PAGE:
WWI Heroes Everyone Should Know - Information for KS2/KS3
Updated: Jan 6
There were many heroes who fought and died in WWI, sadly we can't do them all justice in this article. Instead, we hoped to select heroes that perhaps you haven't heard of. So that their names and deeds can continue to be passed down from generation to generation.
The 'Harlem Hellfighters' are legendary. They were an all-black National Guard Unit who were amongst the first Americans to arrive in Europe. Henry Johnson is perhaps their most famous member.
On May 14th, 1918, Henry and Needham Roberts, a fellow 'Hellfighter' were on sentry duty when they are attacked by twenty German soldiers. Both men were quickly wounded, Needham so badly he was out of action, but Henry fought back; lobbing grenades and firing his rifle.
Unbelievably he was shot several time and his weapon jammed. But that didn't stop Henry from using his rifle as a club until it fell apart in his hands.
Henry's only weapon left was a knife, he pulled it from his sheath and fought back ferociously until the raiding party retreated.
Henry had suffered an astonishing 21 wounds from gunfire and bayonet but somehow, against the odds, he had fought the enemy off.
You've likely heard of the Red Baron, Manfred von Richthofen, the German fighter pilot ace who downed eighty planes from 1916 to 1918. You may not have heard of the French pilot Georges Guynemer. Georges may not have had as many kills as the Red Baron but that doesn't stop his adventures from being extraordinary.
During an epic dogfight in June 1917, Georges was in aerial combat against Ernst Udet, a German fighter ace. Both pilots were experts, forcing their delicate planes to dance through the sky as they dodged and weaved. Each pilot desperate to strike the other with shots from their cannons, whilst avoiding return fire. It was a battle of life and death.
Suddenly Ernst's weapons jammed, he was certain he was killed. Then something incredible happened, Ernst noticed that Georges was waving his hand. What could this mean?
It soon became clear; Georges had spotted that Ernst's weapons had misfired and, not wanting to be unsporting, acknowledged the incident with a wave and then flew off.
Talk about chivalrous!
Being a hero doesn't mean that you have fight in combat. There's no better example of that than Edith Cavell, a nurse who saved over two hundred Allied Soldiers, helping them escape German occupied Belgium.
She harboured a mind-blowing ONE HUNDRED AND SEVENTY FIVE soldiers in her own home, providing them with fake identification so they could escape from the country.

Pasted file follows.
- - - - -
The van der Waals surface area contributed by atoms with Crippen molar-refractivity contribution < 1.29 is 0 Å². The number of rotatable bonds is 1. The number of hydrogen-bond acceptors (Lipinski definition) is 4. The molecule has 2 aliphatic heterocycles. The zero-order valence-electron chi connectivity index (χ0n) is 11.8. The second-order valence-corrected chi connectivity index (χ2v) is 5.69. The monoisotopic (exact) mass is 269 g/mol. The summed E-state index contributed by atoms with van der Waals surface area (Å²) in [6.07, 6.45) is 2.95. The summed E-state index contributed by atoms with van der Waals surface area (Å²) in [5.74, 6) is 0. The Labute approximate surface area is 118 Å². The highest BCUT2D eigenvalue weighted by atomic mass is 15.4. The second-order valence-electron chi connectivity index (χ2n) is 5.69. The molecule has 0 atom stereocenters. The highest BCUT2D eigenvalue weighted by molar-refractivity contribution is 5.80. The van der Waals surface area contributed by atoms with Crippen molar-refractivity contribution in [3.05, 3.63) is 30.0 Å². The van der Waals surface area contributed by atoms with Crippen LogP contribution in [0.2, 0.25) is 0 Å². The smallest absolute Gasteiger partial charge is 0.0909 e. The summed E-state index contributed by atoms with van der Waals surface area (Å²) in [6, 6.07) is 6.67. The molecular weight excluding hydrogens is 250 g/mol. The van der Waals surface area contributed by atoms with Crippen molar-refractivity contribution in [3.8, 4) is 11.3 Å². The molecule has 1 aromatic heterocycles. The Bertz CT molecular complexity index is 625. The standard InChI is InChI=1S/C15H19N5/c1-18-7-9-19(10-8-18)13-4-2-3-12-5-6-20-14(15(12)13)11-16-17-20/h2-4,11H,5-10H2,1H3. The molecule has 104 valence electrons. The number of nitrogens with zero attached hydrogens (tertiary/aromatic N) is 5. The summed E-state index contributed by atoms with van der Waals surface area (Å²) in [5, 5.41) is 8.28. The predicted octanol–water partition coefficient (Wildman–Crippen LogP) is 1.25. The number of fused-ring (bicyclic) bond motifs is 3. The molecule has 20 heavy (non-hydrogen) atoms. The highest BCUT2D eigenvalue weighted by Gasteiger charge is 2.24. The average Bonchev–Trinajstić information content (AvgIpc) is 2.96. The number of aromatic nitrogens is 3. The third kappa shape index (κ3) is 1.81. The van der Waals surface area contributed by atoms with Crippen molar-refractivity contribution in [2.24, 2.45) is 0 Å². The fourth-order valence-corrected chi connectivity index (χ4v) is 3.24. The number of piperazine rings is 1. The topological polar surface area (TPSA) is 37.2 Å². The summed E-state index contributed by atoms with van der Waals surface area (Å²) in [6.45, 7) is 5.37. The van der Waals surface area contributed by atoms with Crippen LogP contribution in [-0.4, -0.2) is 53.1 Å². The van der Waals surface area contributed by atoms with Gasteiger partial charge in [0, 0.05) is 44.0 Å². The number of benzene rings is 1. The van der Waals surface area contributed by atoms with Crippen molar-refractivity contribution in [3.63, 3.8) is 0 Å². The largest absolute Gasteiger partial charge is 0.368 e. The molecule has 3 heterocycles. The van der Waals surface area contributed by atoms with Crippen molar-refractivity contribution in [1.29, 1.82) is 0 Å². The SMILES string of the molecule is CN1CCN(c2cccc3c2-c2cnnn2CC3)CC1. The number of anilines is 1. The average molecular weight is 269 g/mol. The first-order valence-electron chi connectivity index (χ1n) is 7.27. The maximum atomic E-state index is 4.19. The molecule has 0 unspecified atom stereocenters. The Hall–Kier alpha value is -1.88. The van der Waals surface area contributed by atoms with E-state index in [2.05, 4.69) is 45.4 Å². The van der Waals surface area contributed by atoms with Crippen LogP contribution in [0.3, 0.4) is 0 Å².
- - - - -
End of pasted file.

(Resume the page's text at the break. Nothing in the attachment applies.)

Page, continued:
Sadly she was betrayed by a German collaborator and was captured. Despite international calls of outrage, with many countries demanding clemency, Edith was shot and killed by firing squad in 1915.
She died a hero and has been honoured in the intervening years by many streets, nursing schools and gardens being named after her all over the world.
Have you heard of the Russian Battalion of Death? You have now. This was a Russian Battalion that was all-female, consisting of some 300 soldiers and led by Maria Bochkareva.
There were several all-female Battalions serving in the Russian Military, some working in communications, some in Naval. However, the 1st Battalion of Death were the only to see frontline action at the Kerensky Offensive on the Eastern Front against the German Army.
When ordered to go over the top the Battalion of Death, unlike their male counterparts, did not hesitate. They charged into battle and managed to force their way through three German trenches. Unfortunately, due to a lack of reinforcements, they were forced to fall back.
Bochkareva continued to lead, was wounded twice and awarded medals for bravery on three separate occasions.
Flora Sandes was a British woman who was a St John's Ambulance volunteer who travelled to Serbia to serve as a Nurse. However, she became separated from her colleagues and, as you do, ended up being enrolled in the Serbian Army - as a soldier!
For Flora it was a dream come true. She told a colleague: "I've always wished to be a soldier and to fight."
Yes, Flora has the impressive distinction of being the only British woman to fight in the trenches of WWI. She fought so bravely that she was promoted to a sergeant-major! After being wounded by a grenade she was awarded with Serbia's highest military honour; the Order of the Karadorde's Star.
Finally, after the war, she was promoted to the rank of Captain. You can read all about her extraordinary life in her autobiography 'An English Woman-Sergeant in the Serbian Army'.
What. A. Legend.
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